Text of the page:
Impact of R152K and R368K neuraminidase catalytic substitutions onin vitroproperties and virulence of recombinant A(H1N1)pdm09 viruses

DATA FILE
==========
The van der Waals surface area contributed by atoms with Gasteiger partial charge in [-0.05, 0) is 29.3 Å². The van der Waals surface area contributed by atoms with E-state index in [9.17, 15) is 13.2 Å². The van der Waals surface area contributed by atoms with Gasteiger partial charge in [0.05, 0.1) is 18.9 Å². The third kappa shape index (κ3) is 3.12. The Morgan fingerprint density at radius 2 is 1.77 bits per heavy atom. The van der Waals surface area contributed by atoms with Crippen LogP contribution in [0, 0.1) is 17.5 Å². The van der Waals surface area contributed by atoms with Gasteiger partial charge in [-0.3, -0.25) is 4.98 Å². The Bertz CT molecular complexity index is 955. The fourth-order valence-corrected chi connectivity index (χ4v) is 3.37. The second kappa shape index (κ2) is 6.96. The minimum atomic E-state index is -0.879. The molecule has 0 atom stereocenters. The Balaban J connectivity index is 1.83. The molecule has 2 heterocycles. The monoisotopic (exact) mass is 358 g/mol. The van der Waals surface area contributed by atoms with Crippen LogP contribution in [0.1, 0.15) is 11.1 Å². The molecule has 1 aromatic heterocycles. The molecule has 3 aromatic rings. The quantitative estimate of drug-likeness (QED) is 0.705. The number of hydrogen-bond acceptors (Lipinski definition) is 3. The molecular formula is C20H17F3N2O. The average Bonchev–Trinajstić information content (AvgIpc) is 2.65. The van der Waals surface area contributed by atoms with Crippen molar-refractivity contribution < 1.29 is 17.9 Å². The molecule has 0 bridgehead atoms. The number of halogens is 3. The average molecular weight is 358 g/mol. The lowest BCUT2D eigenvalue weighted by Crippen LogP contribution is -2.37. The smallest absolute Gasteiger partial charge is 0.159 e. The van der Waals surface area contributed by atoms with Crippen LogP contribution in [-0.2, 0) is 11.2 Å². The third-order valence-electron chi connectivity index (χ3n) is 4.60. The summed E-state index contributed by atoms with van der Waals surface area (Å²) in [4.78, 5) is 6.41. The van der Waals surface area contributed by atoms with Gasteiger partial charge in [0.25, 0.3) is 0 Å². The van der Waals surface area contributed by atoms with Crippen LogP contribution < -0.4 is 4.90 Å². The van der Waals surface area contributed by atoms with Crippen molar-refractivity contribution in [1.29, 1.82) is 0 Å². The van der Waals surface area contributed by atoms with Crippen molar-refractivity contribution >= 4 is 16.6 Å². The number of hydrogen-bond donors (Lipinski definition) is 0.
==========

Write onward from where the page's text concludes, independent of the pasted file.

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Neuraminidase (NA) mutations conferring resistance to NA inhibitors (NAIs) are expected to occur at framework or catalytic residues of the NA enzyme. Numerous clinical and in vitro reports already described NAI-resistant A(H1N1)pdm09 variants harboring various framework NA substitutions. By contrast, variants with NA catalytic changes remain poorly documented. Herein, we investigated the effect of R152K and R368K NA catalytic mutations on the NA enzyme properties, in vitro replicative capacity and virulence of A(H1N1)pdm09 recombinant viruses. In NA inhibition assays, the R152K and R368K substitutions resulted in reduced inhibition [10- to 100-fold increases in IC50 vs the wild-type (WT)] or highly reduced inhibition (>100-fold increases in IC50) to at least 3 approved NAIs (oseltamivir, zanamivir, peramivir and laninamivir). Such resistance phenotype correlated with a significant reduction of affinity observed for the mutants in enzyme kinetics experiments [increased Km from 20±1.77 for the WT to 200.8±10.54 and 565.2±135μM(P<0.01) for the R152K and R368K mutants, respectively]. The R152K and R368K variants grew at comparable or even higher titers than the WT in both MDCK and ST6GalI-MDCK cells. In experimentally-infected C57BL/6 mice, the recombinant WT and the R152K and R368K variants induced important signs of infection (weight loss) and resulted in mortality rates of 87.5%, 37.5% and 100%, respectively. The lung viral titers were comparable between the three infected groups. While the NA mutations were stable, an N154I substitution was detected in the HA2 protein of the R152K and R368K variants after in vitro passages as well as in lungs of infected mice. Due to the multi-drug resistance phenotypes and conserved fitness, the emergence of NA catalytic mutations accompanied with potential compensatory HA changes should be carefully monitored in A(H1N1)pdm09 viruses.

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